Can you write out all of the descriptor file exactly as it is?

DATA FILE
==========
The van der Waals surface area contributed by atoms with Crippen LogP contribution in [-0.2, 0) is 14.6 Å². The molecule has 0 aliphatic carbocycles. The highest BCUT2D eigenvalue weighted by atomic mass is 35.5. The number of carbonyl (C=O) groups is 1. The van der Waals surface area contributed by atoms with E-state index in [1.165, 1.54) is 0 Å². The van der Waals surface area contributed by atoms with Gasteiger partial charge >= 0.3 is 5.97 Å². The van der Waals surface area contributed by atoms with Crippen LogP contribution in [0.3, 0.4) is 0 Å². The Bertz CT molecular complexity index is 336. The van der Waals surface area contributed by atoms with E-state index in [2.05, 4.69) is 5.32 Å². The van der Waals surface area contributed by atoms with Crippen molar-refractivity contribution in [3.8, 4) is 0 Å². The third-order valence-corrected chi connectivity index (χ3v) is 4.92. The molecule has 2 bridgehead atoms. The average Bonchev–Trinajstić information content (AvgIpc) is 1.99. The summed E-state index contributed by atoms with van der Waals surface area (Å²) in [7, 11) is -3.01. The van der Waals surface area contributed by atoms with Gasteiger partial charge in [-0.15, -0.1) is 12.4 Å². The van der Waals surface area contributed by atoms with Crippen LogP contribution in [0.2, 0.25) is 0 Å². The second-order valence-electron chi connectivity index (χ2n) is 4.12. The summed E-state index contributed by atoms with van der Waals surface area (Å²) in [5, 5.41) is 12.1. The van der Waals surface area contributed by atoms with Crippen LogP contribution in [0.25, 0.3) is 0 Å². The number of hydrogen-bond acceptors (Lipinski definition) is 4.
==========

The van der Waals surface area contributed by atoms with Crippen LogP contribution in [-0.2, 0) is 14.6 Å². The molecule has 0 aliphatic carbocycles. The highest BCUT2D eigenvalue weighted by atomic mass is 35.5. The number of carbonyl (C=O) groups is 1. The van der Waals surface area contributed by atoms with E-state index in [1.165, 1.54) is 0 Å². The van der Waals surface area contributed by atoms with Gasteiger partial charge >= 0.3 is 5.97 Å². The van der Waals surface area contributed by atoms with Crippen LogP contribution in [0.3, 0.4) is 0 Å². The Bertz CT molecular complexity index is 336. The van der Waals surface area contributed by atoms with E-state index in [2.05, 4.69) is 5.32 Å². The van der Waals surface area contributed by atoms with Crippen molar-refractivity contribution in [3.8, 4) is 0 Å². The third-order valence-corrected chi connectivity index (χ3v) is 4.92. The molecule has 2 bridgehead atoms. The average Bonchev–Trinajstić information content (AvgIpc) is 1.99. The summed E-state index contributed by atoms with van der Waals surface area (Å²) in [7, 11) is -3.01. The van der Waals surface area contributed by atoms with Gasteiger partial charge in [-0.15, -0.1) is 12.4 Å². The van der Waals surface area contributed by atoms with Crippen LogP contribution in [0.2, 0.25) is 0 Å². The second-order valence-electron chi connectivity index (χ2n) is 4.12. The summed E-state index contributed by atoms with van der Waals surface area (Å²) in [5, 5.41) is 12.1. The van der Waals surface area contributed by atoms with Crippen LogP contribution in [0.25, 0.3) is 0 Å². The number of hydrogen-bond acceptors (Lipinski definition) is 4.